This September, the world’s leaders will gather in New York for a United Nations summit at which they will agree a new development framework to replace the Millennium Development Goals (MDGs), which expire at the end of 2015.
We already know much about what will replace them, with countries debating a proposal for 17 Sustainable Development Goals. A great deal, however, remains unclear. Will this much more ambitious set of goals and targets really drive delivery? Does the new agenda create a narrative that will resonate beyond the UN’s negotiating rooms? What role will be played by poor, middle income, and rich countries?
This is the third in CIC’s series of What Happens Now? papers. Like the previous papers, it provides a guide for all those interested in the debate on the post-2015 development agenda – including for those who have not followed the process closely.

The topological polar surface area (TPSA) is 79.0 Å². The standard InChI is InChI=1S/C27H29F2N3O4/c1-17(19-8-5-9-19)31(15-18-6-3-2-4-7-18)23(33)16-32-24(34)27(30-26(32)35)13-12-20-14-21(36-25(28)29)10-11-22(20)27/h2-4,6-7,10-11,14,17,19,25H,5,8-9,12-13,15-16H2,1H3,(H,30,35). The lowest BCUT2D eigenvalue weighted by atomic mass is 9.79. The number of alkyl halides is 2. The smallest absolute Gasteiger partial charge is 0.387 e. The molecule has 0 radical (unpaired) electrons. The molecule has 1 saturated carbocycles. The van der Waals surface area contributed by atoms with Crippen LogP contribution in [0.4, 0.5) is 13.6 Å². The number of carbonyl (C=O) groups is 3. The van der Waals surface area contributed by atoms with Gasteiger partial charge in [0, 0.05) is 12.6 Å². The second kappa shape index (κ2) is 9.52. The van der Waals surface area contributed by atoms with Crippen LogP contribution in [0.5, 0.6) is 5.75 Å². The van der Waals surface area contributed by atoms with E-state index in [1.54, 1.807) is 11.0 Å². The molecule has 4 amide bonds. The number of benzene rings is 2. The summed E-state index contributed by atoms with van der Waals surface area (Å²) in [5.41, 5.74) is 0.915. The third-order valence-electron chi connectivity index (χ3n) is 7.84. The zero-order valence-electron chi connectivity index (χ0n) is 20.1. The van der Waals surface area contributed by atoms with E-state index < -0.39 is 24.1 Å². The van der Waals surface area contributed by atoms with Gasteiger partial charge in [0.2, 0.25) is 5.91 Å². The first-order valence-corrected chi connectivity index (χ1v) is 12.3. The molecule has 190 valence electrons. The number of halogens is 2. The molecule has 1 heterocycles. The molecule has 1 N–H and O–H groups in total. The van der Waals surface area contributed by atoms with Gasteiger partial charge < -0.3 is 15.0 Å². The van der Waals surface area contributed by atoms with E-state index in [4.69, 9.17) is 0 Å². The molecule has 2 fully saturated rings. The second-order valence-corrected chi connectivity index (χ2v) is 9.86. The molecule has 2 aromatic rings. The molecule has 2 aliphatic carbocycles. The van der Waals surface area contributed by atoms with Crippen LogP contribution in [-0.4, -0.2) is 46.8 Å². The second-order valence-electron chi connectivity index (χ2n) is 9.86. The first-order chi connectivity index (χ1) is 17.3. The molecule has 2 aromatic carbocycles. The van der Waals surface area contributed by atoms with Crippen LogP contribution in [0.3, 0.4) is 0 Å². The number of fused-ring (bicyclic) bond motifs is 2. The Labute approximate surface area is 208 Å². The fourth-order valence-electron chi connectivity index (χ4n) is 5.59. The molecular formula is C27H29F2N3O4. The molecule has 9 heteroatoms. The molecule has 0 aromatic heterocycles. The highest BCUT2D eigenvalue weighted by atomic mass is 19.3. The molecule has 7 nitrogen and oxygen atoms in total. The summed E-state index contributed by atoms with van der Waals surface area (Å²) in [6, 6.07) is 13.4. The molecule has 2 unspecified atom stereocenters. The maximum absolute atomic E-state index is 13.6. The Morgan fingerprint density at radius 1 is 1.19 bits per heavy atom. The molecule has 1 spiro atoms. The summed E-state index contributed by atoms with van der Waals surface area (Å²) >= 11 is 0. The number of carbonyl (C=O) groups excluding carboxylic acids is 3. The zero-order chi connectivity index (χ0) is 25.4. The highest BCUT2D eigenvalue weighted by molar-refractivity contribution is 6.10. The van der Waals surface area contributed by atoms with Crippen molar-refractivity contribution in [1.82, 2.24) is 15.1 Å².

- Tells the story so far, including the MDGs’ track record, the origin of the post-2015 agenda, highlights of the process to date, and an overview of milestones over the remainder of the year.
- Argues that there are unlikely to be major changes from the proposed 17 goals and 169 targets, but that there is much to play for on implementation and financing.
- Calls for all stakeholders to look past the negotiation endgame, to 2016 and beyond: without an early commitment to delivery, the new agenda risks being discredited before it has got off the ground.